The effect of synthetic routes on the three-dimensional (3D) methylammonium lead/tin iodide perovskite has been reported by Stoumpos C. C. et al., which shows a high dependency of the chemical and physical properties of the product on the synthetic routes.18 Furthermore, significant improvement in the efficiency has been achieved by the solvent engineering effect on the light absorber layer of the perovskite solar cells.19,20 Our interest arose from these findings and our previous reports for further studies of these materials.

Herein, we report the strong effect of the synthetic route on the structure and properties of butyl-1,4-diammonium lead(II) iodide materials. Through two different synthetic routes, we have utilized butyl-1,4-diammonium iodide [NH3(CH2)4NH3]I2 as a bication and anion source when mixed with lead iodide (PbI2) to produce [NH3(CH2)4NH3]PbI4 and [NH3(CH2)4NH3]Pb2I6. We investigated the structure of the products leading to two completely different structures: two-dimensional (2D) perovskite planes and one-dimensional (1D) non-perovskite chains. The structural differences of the crystals were confirmed by obtaining different X-ray powder diffraction patterns for the bulk material. These structural characterizations were followed by physical characterizations. Absorption spectra of the materials show a shift in the absorption band edge. The electronic structures of [NH3(CH2)4NH3]PbI4 and [NH3(CH2)4NH3]Pb2I6 were studied by synchrotron-based X-ray spectroscopic methods. Solar cells were fabricated based on the two materials and utilized as light absorbers in solar cells; similar power conversion efficiencies of 1.1% were obtained for [NH3(CH2)4NH3]PbI4/(BdA)PbI4 based solid state solar cells and [NH3(CH2)4NH3]Pb2I6/(BdA)Pb2I6 solar cells.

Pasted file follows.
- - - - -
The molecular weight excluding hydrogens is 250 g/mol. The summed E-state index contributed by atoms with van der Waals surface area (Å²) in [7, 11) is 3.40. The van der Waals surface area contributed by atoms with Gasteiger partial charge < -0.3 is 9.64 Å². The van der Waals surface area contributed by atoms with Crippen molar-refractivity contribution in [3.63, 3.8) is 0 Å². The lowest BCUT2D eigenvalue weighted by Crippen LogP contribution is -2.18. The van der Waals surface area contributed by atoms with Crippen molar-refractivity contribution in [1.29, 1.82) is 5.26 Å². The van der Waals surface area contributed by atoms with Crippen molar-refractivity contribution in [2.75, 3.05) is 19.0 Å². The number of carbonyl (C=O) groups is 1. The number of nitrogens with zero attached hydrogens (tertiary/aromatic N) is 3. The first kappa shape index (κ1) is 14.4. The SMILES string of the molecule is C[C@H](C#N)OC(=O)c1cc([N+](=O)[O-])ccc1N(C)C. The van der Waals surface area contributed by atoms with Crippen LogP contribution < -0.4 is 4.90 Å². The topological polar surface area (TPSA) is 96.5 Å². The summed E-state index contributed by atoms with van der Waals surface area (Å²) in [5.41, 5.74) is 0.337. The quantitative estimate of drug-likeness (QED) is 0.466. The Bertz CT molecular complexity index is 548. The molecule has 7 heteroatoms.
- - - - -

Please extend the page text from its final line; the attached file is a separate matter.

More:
Experimental section

The precursors used in this work were all commercially available products and used without further purification. 1,4-Diaminobutane (99%), lead(II) iodide (99.999%), diethyl ether (≥99.0%), and dimethylformamide (DMF) (purity ≥ 99%) were purchased from Sigma-Aldrich. Spiro-OMeTAD (2,20,7,70-tetrakis[N,N-di(4-methoxyphenyl)amino-9,9′-spirobifluorene], purity ≥ 99.5 HPLC) was purchased from Xi'an Polymer Light Technology Corp. Dyesol (18NRT) TiO2 paste was used and hydriodic acid was purchased from Alfa Aesar, 57% w/w aqueous solution stabilized with 1.5% hypophosphorous acid.